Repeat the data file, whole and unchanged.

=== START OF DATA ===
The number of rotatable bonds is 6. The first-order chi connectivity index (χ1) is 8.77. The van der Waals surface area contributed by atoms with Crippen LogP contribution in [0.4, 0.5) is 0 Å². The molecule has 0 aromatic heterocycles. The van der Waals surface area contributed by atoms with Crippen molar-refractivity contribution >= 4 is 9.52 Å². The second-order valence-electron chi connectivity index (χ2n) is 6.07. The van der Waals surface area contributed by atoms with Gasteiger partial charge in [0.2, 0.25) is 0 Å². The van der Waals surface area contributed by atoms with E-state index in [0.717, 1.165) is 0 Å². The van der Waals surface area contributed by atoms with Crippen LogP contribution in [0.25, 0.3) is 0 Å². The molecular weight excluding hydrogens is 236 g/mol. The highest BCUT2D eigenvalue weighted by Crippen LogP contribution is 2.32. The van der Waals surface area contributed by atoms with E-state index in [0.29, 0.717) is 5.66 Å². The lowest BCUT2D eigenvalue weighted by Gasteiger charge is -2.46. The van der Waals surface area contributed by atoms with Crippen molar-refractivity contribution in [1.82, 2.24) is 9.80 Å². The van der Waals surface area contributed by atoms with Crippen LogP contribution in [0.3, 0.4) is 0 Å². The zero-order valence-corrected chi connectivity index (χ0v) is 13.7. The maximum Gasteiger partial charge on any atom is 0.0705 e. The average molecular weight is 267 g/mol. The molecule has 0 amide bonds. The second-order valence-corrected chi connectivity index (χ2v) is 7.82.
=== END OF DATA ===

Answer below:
The number of rotatable bonds is 6. The first-order chi connectivity index (χ1) is 8.77. The van der Waals surface area contributed by atoms with Crippen LogP contribution in [0.4, 0.5) is 0 Å². The molecule has 0 aromatic heterocycles. The van der Waals surface area contributed by atoms with Crippen molar-refractivity contribution >= 4 is 9.52 Å². The second-order valence-electron chi connectivity index (χ2n) is 6.07. The van der Waals surface area contributed by atoms with Gasteiger partial charge in [0.2, 0.25) is 0 Å². The van der Waals surface area contributed by atoms with E-state index in [0.717, 1.165) is 0 Å². The van der Waals surface area contributed by atoms with Crippen LogP contribution in [0.25, 0.3) is 0 Å². The molecular weight excluding hydrogens is 236 g/mol. The highest BCUT2D eigenvalue weighted by Crippen LogP contribution is 2.32. The van der Waals surface area contributed by atoms with E-state index in [0.29, 0.717) is 5.66 Å². The lowest BCUT2D eigenvalue weighted by Gasteiger charge is -2.46. The van der Waals surface area contributed by atoms with Crippen molar-refractivity contribution in [1.82, 2.24) is 9.80 Å². The van der Waals surface area contributed by atoms with Crippen LogP contribution in [0.3, 0.4) is 0 Å². The zero-order valence-corrected chi connectivity index (χ0v) is 13.7. The maximum Gasteiger partial charge on any atom is 0.0705 e. The average molecular weight is 267 g/mol. The molecule has 0 amide bonds. The second-order valence-corrected chi connectivity index (χ2v) is 7.82.